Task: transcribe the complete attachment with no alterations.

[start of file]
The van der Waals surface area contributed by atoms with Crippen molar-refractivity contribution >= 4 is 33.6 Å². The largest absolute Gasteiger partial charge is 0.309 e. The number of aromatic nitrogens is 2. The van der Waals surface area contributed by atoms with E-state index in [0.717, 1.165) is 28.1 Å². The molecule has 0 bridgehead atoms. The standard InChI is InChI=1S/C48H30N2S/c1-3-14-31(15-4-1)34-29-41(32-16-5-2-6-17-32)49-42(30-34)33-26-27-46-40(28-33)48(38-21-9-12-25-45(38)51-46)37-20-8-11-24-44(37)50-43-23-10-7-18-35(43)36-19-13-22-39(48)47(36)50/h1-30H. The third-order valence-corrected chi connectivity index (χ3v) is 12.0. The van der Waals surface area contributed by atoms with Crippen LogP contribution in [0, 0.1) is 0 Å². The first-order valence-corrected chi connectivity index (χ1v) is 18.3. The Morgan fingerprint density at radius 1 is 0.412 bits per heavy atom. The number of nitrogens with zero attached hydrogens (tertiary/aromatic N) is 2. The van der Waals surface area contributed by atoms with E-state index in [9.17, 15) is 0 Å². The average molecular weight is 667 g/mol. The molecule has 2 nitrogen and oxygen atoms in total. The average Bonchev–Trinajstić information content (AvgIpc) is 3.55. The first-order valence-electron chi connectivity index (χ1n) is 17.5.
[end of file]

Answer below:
The van der Waals surface area contributed by atoms with Crippen molar-refractivity contribution >= 4 is 33.6 Å². The largest absolute Gasteiger partial charge is 0.309 e. The number of aromatic nitrogens is 2. The van der Waals surface area contributed by atoms with E-state index in [0.717, 1.165) is 28.1 Å². The molecule has 0 bridgehead atoms. The standard InChI is InChI=1S/C48H30N2S/c1-3-14-31(15-4-1)34-29-41(32-16-5-2-6-17-32)49-42(30-34)33-26-27-46-40(28-33)48(38-21-9-12-25-45(38)51-46)37-20-8-11-24-44(37)50-43-23-10-7-18-35(43)36-19-13-22-39(48)47(36)50/h1-30H. The third-order valence-corrected chi connectivity index (χ3v) is 12.0. The van der Waals surface area contributed by atoms with Crippen LogP contribution in [0, 0.1) is 0 Å². The first-order valence-corrected chi connectivity index (χ1v) is 18.3. The Morgan fingerprint density at radius 1 is 0.412 bits per heavy atom. The number of nitrogens with zero attached hydrogens (tertiary/aromatic N) is 2. The van der Waals surface area contributed by atoms with E-state index in [9.17, 15) is 0 Å². The average molecular weight is 667 g/mol. The molecule has 2 nitrogen and oxygen atoms in total. The average Bonchev–Trinajstić information content (AvgIpc) is 3.55. The first-order valence-electron chi connectivity index (χ1n) is 17.5.